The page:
Avi Priel was born and raised in Omer. After the completion of his military service, Avi began his undergraduate studies in the Department of Chemistry in Ben-Gurion University, during which he became fascinated by biological and pharmacological systems. Throughout his graduate studies, Avi investigated the regulatory mechanisms that regulate the activation of ligand-gated ion channels.
During the MSc portion of his graduate studies, he worked under the supervision of Prof. Shai D. Silberberg at Ben-Gurion University and studied P2X purinoreceptors, which are ligand-gated ion channels that are activated by extracellular ATP. His analyzed the biophysical and pharmacological mechanisms of ivermectin (IVM) modulation of the human P2X4 receptor. Ivermectin is a semi-synthetic derivative of the natural fermentation products of Streptomyces avermitilis, and is widely used in human and veterinary medicine as an anti-parasitic agent. In humans, more than 18 million people receive IVM annually, predominantly to treat onchocerciasis (also known as river blindness). His findings showed that IVM modulates the current, amplitude, and rate of deactivation of P2X4, what results in increased sensitivity to ATP in expressing cells (published in The Journal of General Physiology).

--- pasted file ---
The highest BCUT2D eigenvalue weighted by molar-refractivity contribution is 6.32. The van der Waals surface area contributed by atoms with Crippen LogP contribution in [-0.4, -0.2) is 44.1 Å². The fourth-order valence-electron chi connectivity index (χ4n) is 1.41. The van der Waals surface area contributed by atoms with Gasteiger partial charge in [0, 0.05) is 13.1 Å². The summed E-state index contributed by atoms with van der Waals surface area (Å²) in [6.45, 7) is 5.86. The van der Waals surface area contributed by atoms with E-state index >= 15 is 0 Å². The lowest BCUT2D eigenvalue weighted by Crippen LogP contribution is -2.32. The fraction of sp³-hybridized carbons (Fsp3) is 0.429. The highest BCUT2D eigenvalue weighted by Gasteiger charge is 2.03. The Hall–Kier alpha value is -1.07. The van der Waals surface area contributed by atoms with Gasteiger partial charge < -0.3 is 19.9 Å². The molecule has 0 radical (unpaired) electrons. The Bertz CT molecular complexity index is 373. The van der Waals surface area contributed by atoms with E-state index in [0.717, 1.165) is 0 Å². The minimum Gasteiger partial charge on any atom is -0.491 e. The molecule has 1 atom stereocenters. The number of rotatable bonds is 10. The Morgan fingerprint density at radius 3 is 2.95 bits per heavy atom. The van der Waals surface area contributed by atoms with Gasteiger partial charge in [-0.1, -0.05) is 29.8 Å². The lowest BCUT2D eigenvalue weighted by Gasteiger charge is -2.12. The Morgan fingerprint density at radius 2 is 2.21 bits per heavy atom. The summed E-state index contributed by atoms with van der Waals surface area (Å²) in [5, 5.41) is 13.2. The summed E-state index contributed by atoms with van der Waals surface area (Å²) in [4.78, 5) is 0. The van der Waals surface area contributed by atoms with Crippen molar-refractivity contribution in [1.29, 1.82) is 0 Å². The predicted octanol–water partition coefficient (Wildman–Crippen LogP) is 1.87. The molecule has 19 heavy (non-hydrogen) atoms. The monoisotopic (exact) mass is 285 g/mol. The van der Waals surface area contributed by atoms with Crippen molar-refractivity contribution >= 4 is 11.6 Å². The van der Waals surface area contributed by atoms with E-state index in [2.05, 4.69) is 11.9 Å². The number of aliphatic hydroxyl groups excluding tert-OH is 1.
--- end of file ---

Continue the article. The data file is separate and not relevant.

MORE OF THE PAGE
For his PhD studies, he moved to Jerusalem on 2003. During his PhD work under the supervision of Prof. Yael Stern-Bach at the Hebrew University, he investigated mechanisms that regulate the gating of ionotropic glutamate receptors (iGluRs). Specifically, he studied members of the AMPA and kainate subfamilies, which are ligand-gated ion channels that mediate the vast majority of excitatory neurotransmission in the brain. Two main projects were conducted during this period. The aim of the first project was to characterize the role of an auxiliary protein, Stargazin, in modulating AMPA receptor function. Stargazin was shown to play a major role in the trafficking of AMPA receptors to both the plasma membrane and to synapses. Avi discovered that Stargazin also plays a significant role in AMPA receptor gating and activation. These results offered a solution for a long-standing question regards the distinct outcome of receptor activation in neurons and heterologous system (published in The Journal of Neuroscience). The second project explored the mechanism of kainate receptor activation and desensitization. Both AMPA and kainate receptors desensitize rapidly and completely in response to glutamate, with a time constant of < 5 ms. This profound desensitization, together with a slow recovery, is thought to play an important role in determining the frequency and amplitude of excitatory responses in the brain. Avi established that stabilization of the interface between adjacent ligand-binding domains, through the generation of intermolecular disulfide bonds, blocks desensitization of the kainate receptor GluR6. Moreover, the mechanism he uncovered established a common desensitization mechanism for both AMPA and kainate receptors. He showed that the surface expression of non-desensitizing mutants was drastically reduced and completely unaffected by channel activity. This indicates that desensitization is not only important for synaptic functions, but also has a crucial intracellular role, controlling the maturation and trafficking of glutamate receptors (published in Neuron). In 2008, Avi received his PhD from the Hebrew University, Summa cum laude.